Retaining Wall Inspections Required in Staten Island By End of 2021

retaining wall

Retaining walls that are 10 feet and taller and are public right-of-way facing must be inspected every five years per Local Law 37 of 2008.


2021 is the midway point of the second cycle of New York City’s mandated retaining wall inspections, Local Law 37 of 2008. This year, owners and managers of properties in Staten Island must have their retaining walls inspected and a report filed by December 31, 2021, or risk fines and civil penalties.

Local Law 37/08 has received relatively little attention since it went into effect in 2014 and has gone under the radar of many property owners and boards; however, the New York City Department of Buildings (DOB) has been stepping up enforcement, issuing violations to properties for failure to file. Here’s an overview of the law:

What is Local Law 37 of 2018?
Per Local Law 37 of 2008 and Rule 103-09, which went into effect January 1, 2014, properties with retaining walls that are 10 feet or taller and face a public right-of-way, must be inspected by an engineer who is a Qualified Retaining Wall Inspector (QRWI). The filing deadline for the inspection report is every five years and is based on borough. Filing windows for the second cycle, which began on 2019, are as follows:


Borough 2nd Cycle Filing Window
The Bronx January 1, 2019 - December 31, 2019
Manhattan January 1, 2020 - December 31, 2020
Staten Island January 1, 2021 - December 31, 2021
Queens January 1, 2022 - December 31, 2022
Brooklyn January 1, 2023 - December 31, 2023


Similar to the Facade Inspection Safety Program (FISP), retaining wall inspection reports, mandated by Local Law 37/08, must certify if the condition of the wall is either Safe, Safe with minor repair and maintenance, Safe with repairs and/or engineer monitoring, or Unsafe. Any deficiencies must be identified, and a plan for repairs is required if the wall is filed as Safe with repairs and/or engineering monitoring, or Unsafe.

Failure to file may result in civil penalties of $1,000 per year, plus $250 per month penalty until the property owner is in compliance. Failure to repair an unsafe condition carries a $1,000 per month fine until corrected.

Determining Ownership of a Retaining Wall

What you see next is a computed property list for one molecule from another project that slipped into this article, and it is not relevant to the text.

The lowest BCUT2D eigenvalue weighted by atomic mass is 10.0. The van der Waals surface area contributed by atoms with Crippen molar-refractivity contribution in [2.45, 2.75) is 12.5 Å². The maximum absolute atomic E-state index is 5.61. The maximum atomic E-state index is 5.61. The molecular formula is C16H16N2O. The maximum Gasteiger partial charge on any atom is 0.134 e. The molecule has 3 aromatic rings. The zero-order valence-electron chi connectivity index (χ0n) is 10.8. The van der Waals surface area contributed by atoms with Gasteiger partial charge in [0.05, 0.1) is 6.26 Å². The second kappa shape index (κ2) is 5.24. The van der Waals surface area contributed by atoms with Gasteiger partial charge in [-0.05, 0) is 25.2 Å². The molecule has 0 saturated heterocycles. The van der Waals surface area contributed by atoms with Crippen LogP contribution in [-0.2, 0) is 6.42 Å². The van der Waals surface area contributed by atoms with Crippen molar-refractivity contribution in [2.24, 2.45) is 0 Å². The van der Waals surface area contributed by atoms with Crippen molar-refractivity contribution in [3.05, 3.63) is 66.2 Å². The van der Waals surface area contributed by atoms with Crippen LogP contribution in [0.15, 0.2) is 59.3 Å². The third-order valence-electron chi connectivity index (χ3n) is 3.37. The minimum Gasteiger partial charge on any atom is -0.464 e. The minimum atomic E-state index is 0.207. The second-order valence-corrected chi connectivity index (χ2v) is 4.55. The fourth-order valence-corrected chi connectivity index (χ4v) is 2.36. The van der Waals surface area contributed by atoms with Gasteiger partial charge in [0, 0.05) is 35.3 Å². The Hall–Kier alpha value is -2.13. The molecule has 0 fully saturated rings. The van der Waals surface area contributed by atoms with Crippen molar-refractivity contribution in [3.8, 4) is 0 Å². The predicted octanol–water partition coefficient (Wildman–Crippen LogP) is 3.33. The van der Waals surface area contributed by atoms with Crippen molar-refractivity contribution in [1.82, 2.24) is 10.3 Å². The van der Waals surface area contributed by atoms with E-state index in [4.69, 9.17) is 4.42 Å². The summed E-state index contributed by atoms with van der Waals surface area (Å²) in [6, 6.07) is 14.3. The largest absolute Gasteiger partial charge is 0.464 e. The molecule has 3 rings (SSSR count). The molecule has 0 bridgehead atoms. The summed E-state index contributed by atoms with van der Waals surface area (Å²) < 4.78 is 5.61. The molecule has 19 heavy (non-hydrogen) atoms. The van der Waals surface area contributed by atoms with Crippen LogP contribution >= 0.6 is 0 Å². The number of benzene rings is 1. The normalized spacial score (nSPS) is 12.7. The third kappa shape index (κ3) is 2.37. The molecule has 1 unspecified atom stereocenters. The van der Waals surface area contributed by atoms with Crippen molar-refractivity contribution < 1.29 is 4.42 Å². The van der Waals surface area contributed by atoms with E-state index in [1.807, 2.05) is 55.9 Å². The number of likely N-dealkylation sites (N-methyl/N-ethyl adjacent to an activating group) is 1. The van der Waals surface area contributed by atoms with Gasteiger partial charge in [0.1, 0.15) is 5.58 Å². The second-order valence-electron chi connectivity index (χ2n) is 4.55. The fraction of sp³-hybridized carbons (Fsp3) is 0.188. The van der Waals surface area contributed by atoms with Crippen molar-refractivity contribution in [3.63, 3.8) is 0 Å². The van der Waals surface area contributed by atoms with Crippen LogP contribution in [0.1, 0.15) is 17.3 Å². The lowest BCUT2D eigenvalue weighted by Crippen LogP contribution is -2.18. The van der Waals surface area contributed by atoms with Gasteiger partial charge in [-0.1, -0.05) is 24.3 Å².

Ownership of retaining walls is often a question. In such cases, owners should engage a NYS Licensed Surveyor for a property line survey to definitively establish the ownership of the wall. No matter if your property is located on the high or low side of the retaining wall, if the wall is located on the neighboring property, then maintenance of the wall is the neighbor’s responsibility. If the wall is located such that part of the wall is on each property, maintenance and any associated costs are shared. The QRWI is not able to determine ownership during the inspection; only a Surveyor can perform this task.

Withdrawing a Wall
If you believe you have received a Notice of Violation in error, the DOB has a process for withdrawing a wall from the Local Law 37/08 inspection program. Valid reasons to have a wall withdrawn include:

  • Less than 10 feet tall
  • Owned by the adjacent property owner
  • Does not front a public right-of-way

A signed and sealed Survey showing all relevant elevations/heights, property lines, and site features must be included in your request to the DOB.

Contact RAND
If a retaining wall on your property requires inspection, or to determine if a retaining wall is subject to the DOB's inspection rule, please contact RAND for a consultation at 212-675-8844 or

For more information on the repair and maintenance of retaining walls, please see our Ask the Engineer on the topic.

Jimmy Vignola, PE is RAND's Director of Technical Design and Structural Team leader.


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